While a ledger may seem like a simple accounting device, it is actually an extremely helpful tool in assessment collection. A ledger is not just a document full of numbers. Ledgers – well, good ledgers – allow an Association, homeowner, Association’s attorney and even a court to see the timeline of events that have happened since the homeowner took title to the property – you could even say it tells a story. They pinpoint the date the account became delinquent and how it has progressed since that time. They can also be a key piece of evidence at trial. A good ledger can be the difference between being able to collect a delinquent balance and having to make the difficult decision to write off amounts that would otherwise be considered due and owing.
A ledger should have a clear description of the charges as well as the credits and payments. Each charge and payment should be a distinct and separate item on the ledger.
A ledger should reflect the amount and type of payment that has been made by a homeowner.
The date associated with the payment should reflect the date the payment was received. This will ensure that if a payment is received late it is accurately reflected on the ledger as to when it was received, not just posted, thereby allowing a homeowner as well as a court to understand when and why the Association charged a late fee.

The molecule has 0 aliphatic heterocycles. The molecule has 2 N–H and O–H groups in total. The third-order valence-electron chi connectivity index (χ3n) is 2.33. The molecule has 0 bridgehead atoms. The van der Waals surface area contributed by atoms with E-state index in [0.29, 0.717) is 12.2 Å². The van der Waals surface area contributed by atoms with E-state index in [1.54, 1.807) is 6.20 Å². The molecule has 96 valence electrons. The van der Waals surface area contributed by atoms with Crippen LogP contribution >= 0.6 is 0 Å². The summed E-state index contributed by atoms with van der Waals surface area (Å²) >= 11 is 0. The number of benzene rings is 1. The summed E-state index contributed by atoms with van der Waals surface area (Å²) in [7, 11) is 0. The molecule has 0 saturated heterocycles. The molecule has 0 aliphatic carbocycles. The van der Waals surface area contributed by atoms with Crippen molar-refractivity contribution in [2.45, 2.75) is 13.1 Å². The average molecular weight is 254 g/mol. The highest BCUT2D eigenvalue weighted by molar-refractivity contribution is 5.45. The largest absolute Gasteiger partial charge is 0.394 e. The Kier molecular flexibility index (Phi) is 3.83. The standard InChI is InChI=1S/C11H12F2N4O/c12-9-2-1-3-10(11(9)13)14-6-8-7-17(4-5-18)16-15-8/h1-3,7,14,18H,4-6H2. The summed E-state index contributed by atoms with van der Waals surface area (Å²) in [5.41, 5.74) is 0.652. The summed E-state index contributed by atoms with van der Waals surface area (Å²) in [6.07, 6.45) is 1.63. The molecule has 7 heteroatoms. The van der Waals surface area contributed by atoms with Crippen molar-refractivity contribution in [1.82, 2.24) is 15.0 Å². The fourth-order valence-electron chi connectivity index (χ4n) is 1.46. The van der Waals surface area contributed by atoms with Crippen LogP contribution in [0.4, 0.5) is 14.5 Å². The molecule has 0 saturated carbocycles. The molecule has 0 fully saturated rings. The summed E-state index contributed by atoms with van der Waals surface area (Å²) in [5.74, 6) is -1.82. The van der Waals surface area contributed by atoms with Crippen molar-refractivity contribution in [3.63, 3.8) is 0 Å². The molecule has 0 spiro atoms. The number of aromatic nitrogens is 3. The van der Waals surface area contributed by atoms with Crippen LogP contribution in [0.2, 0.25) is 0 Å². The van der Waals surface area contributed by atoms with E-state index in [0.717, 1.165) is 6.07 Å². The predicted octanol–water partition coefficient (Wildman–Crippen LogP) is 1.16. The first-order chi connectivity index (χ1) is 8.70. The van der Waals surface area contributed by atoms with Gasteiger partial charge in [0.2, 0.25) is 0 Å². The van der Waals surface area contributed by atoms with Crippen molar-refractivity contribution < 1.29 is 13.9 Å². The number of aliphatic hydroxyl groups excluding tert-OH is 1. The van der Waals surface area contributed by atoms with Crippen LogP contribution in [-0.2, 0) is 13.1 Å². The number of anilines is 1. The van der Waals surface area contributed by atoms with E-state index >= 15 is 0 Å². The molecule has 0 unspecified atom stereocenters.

A ledger should have a beginning balance and should ideally run from the date the homeowner took title to the property through the current date. A ledger should also have a running balance that is easy to understand based on the charges and payments made. The running balance should be next to every entry made on the ledger, not just at the bottom as a total due.
A ledger should reflect the correct name of the record owner or owners of the property as well as the property address and any mailing address provided to the Association by a homeowner.
If possible, a ledger should have legal fees and charges that have been incurred by the Association when a homeowner’s account has been turned over to its Attorney for collections.
Ledgers are a fundamental aspect of association governance, and good ledgers can help make for great collections!